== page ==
Loblaw fights back after removal of price freeze draws criticism on Twitter

‘We may be the face of food inflation but we are not the cause’

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Loblaw Cos. Ltd. is using Twitter for “damage control” as it attempts to mitigate public backlash over lifting a price freeze on some grocery products, according to a marketing expert.

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The social media team of Canada’s largest grocery company went on the defensive on Jan. 31, responding to criticism from disgruntled customers tweeting about the company and the end of the price freeze.

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In one example, a person tweeted, “@loblawco jacked up prices, and then ‘froze’ them at a higher rate for a bit of PR. Now their ‘price freeze’ is over, and they’re going back to seeing how much profit they can make by starving people.”

The company account replied back in its own tweet saying, “We froze prices when costs continued to climb. We took a stand on the price freeze because we knew that the price of food was a huge concern for many Canadians.”

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David Soberman, a marketing professor at the University of Toronto, said the company is “engaging in damage control” with its Twitter blitz. “People are not fooled by it and what ends up happening is, once you announce that you have to basically take the price freeze off, the chickens come home to roost.”

Terms related to Loblaw began trending on Twitter on Jan. 31, a day before the company’s February deadline — set back in October — for the expiry of the price freeze on its No Name value brand products. As criticism for the removal of the price freeze trended on the social media platform, Loblaw sent off a series of tweets in response in which it denied accusations of profiteering, said it was continuing to work to mitigate rising costs and pinned higher prices on food suppliers.

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“We may be the face of food inflation but we are not the cause. The staggering increase of costs throughout the food supply chain end up on our shelves, leading to higher food prices,” the company replied to a user’s tweet questioning profits.

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In mid-October, the grocer announced it would freeze prices across its No Name products until the end of January this year, framing it as a decision to give shoppers some relief at the checkout amid astonishing levels of inflation.

But the announcement created blowback, and other major grocers accused Loblaw of dressing up an empty gesture, saying it’s industry practice for grocers to implement a blackout period on prices during the holidays.

A Loblaw spokesperson said customer response has generally been “massively positive” in regards to the price freeze. “It’s a different story on Twitter. There are a hundred complicated reasons that food prices are up. Unfortunately, it’s easiest to blame grocers, as we’re seeing globally. If we don’t put the truth out there, no one will,” the spokesperson said by email, adding that the company responded to “about 35 people online” Tuesday.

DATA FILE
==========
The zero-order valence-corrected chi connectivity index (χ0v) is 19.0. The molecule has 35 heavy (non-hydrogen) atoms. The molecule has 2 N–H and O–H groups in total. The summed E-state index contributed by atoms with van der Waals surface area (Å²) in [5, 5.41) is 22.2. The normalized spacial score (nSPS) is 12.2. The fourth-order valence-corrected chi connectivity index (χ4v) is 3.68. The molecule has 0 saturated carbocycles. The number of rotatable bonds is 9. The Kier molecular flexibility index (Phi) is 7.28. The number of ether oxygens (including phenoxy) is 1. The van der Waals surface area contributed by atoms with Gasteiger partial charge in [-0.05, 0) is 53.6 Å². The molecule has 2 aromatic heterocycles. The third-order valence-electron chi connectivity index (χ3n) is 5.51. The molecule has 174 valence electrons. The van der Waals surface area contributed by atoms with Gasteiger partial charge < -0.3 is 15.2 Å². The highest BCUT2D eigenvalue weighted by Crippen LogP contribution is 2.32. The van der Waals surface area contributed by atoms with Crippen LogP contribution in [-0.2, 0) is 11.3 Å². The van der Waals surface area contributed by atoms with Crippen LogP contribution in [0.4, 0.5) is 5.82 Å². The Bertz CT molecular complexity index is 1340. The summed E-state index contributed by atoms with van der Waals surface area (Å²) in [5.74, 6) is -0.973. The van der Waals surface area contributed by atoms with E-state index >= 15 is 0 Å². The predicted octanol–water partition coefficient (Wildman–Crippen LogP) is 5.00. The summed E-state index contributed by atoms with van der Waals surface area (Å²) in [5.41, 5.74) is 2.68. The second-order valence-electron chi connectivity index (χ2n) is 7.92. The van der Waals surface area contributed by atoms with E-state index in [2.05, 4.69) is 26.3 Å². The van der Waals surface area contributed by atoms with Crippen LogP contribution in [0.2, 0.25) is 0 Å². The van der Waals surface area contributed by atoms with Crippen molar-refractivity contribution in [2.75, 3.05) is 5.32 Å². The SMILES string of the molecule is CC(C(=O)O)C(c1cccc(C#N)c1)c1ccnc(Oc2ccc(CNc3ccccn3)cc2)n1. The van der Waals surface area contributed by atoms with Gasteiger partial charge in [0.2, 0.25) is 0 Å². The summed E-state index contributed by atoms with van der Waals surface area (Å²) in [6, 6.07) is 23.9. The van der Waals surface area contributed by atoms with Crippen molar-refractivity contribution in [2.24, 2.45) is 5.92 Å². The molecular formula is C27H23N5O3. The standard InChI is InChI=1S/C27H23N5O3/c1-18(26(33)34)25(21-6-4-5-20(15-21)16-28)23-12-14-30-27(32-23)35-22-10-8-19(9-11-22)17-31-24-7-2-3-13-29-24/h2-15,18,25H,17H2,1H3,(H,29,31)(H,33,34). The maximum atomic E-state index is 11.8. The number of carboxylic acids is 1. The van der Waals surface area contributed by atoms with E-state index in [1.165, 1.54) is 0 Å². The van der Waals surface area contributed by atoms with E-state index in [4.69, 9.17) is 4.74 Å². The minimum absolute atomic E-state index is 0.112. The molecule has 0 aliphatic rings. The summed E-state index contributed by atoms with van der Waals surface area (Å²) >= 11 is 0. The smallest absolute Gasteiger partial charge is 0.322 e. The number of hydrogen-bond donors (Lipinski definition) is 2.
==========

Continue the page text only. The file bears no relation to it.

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Standard practice or not, the price freeze could have led more people to shop at Loblaw grocery stores and company execs are likely tracking how effective the marketing campaign was, Soberman said.

Backlash generated online shouldn’t be misconstrued as an accurate reflection of the fervour and sentiment of customers offline. Therefore, Loblaw is “applying marketing 101” with its Twitter response, he said. “If you’re not going to tell people something that they like, at least respond to them because you’re showing respect for their concerns. I think, on the whole, they’re doing… the right thing,” Soberman said. “People like to be heard.”

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Angst about the cost of groceries has been growing since the summer, when inflation levels peaked, but grocery prices kept rising. Food inflation has hovered around 11 per cent for the last four months. Statistics Canada on Jan. 17 said price growth was starting to taper off in some categories, such as baked goods, but was offset by the price of fresh vegetables this winter, which jumped 13.6 per cent in December compared to the same time last year.

Numerous factors are contributing to higher grocery costs. The war in Ukraine has disrupted global grain supplies and input prices have soared along with inflation. Central banks around the world are raising interest rates, a broad and blunt instrument that’s squeezed purchasing power. And bad weather, paired with disease in growing regions like California and Florida, has also slashed supply.

With additional reporting from Jake Edmiston.

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